Death Note is one of the best manga and anime of our time. Although a number of film adaptation already exists, in a first Western adaptation, Netflix is releasing Death Note on August 25.
The film is basically an adaptation of the manga written by Tsugumi Ohba and illustrated by Takeshi Obata. For those who don’t know the story is about a high school student named Light Yagami who comes across a supernatural notebook called the Death Note. The book had belonged to a Shinigami named Ryuk. The Shinigami (basically gods or supernatural spirits) was bored, and he deliberately dropped the notebook to create chaos in the human world.
The trailer of the film was launched on March 22, and it got over 4 million views with the first twenty-fourhours.
Premiering on August 25, 2017, stars Nat Wolff (The Fault in Our Stars) as Light Turner, Margaret Qualley (The Leftovers) as Mia Sutton, Keith Stanfield (Straight Outta Compton) as L, Paul Nakauchi (Alpha and Omega) as Watari, Shea Whigham (Boardwalk Empire) as James Turner, and Willem Dafoe.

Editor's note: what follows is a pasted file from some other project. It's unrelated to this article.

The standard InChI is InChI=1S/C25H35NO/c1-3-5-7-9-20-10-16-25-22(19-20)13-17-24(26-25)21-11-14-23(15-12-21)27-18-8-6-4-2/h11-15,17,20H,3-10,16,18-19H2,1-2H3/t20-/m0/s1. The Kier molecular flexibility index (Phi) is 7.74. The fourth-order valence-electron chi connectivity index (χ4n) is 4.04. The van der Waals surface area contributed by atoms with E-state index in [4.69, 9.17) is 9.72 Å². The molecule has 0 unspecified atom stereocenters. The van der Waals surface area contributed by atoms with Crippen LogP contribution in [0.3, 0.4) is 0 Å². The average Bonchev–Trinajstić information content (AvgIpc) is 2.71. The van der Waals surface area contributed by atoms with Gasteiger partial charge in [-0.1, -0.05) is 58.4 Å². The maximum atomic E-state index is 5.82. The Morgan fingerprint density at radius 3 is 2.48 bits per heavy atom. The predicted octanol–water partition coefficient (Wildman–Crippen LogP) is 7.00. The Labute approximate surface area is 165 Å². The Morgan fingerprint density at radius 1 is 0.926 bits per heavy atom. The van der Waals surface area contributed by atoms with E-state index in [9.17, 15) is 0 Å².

Of course, as you can see, the actors are mostly white. Just like the casting of theDragonball Evolution and Ghost in the Shell, Netflix’s Death Note has been criticized as for white-washing.
Collider reporters, producers Roy Lee and Dan Lin have responded to these criticisms saying: “Our vision for Death Note has always been to…introduce the world to this dark and mysterious masterpiece. The talent and diversity represented in our cast, writing and producing teams reflect our belief in staying true to the story’s concept of moral relevance — a universal theme that knows no racial boundaries.”
Being a very popular manga, Death Note has been adapated several times into films, light novels, video games and even TV dramas. In 2015, the manga had sold over 30 million copies worldwide.